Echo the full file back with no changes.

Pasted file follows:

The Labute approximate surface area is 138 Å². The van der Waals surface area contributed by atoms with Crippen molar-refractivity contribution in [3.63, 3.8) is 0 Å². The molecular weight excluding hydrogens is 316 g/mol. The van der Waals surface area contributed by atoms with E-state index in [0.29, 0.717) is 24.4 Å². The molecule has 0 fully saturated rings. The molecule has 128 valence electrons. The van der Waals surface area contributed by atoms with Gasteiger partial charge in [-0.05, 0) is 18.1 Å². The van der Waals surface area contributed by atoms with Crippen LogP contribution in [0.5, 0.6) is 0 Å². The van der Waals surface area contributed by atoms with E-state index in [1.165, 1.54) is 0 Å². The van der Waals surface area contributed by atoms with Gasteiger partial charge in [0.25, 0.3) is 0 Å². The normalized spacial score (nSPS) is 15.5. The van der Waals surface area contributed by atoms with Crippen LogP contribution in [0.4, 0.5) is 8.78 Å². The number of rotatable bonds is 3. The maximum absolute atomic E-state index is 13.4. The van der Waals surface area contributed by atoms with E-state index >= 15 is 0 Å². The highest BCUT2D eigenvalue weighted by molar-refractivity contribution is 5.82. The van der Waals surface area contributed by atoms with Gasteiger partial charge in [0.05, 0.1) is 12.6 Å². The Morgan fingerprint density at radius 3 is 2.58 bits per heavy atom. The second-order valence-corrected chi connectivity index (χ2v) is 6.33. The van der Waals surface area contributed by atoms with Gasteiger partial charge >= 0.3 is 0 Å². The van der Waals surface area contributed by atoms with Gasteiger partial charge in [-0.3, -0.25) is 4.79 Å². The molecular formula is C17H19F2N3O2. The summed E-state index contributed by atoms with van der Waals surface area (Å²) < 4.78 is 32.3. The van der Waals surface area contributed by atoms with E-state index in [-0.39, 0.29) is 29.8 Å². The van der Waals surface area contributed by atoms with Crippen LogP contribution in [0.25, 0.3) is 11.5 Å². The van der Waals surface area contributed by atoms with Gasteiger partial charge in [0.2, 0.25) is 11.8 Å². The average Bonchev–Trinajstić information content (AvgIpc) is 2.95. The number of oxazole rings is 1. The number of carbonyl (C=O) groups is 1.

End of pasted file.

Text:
The Labute approximate surface area is 138 Å². The van der Waals surface area contributed by atoms with Crippen molar-refractivity contribution in [3.63, 3.8) is 0 Å². The molecular weight excluding hydrogens is 316 g/mol. The van der Waals surface area contributed by atoms with E-state index in [0.29, 0.717) is 24.4 Å². The molecule has 0 fully saturated rings. The molecule has 128 valence electrons. The van der Waals surface area contributed by atoms with Gasteiger partial charge in [-0.05, 0) is 18.1 Å². The van der Waals surface area contributed by atoms with Crippen LogP contribution in [0.5, 0.6) is 0 Å². The van der Waals surface area contributed by atoms with E-state index in [1.165, 1.54) is 0 Å². The van der Waals surface area contributed by atoms with Gasteiger partial charge in [0.25, 0.3) is 0 Å². The normalized spacial score (nSPS) is 15.5. The van der Waals surface area contributed by atoms with Crippen LogP contribution in [0.4, 0.5) is 8.78 Å². The number of rotatable bonds is 3. The maximum absolute atomic E-state index is 13.4. The van der Waals surface area contributed by atoms with E-state index >= 15 is 0 Å². The highest BCUT2D eigenvalue weighted by molar-refractivity contribution is 5.82. The van der Waals surface area contributed by atoms with Gasteiger partial charge in [0.05, 0.1) is 12.6 Å². The Morgan fingerprint density at radius 3 is 2.58 bits per heavy atom. The second-order valence-corrected chi connectivity index (χ2v) is 6.33. The van der Waals surface area contributed by atoms with Gasteiger partial charge >= 0.3 is 0 Å². The van der Waals surface area contributed by atoms with Gasteiger partial charge in [-0.3, -0.25) is 4.79 Å². The molecular formula is C17H19F2N3O2. The summed E-state index contributed by atoms with van der Waals surface area (Å²) < 4.78 is 32.3. The van der Waals surface area contributed by atoms with E-state index in [-0.39, 0.29) is 29.8 Å². The van der Waals surface area contributed by atoms with Crippen LogP contribution in [0.25, 0.3) is 11.5 Å². The van der Waals surface area contributed by atoms with Gasteiger partial charge in [0.2, 0.25) is 11.8 Å². The average Bonchev–Trinajstić information content (AvgIpc) is 2.95. The number of oxazole rings is 1. The number of carbonyl (C=O) groups is 1.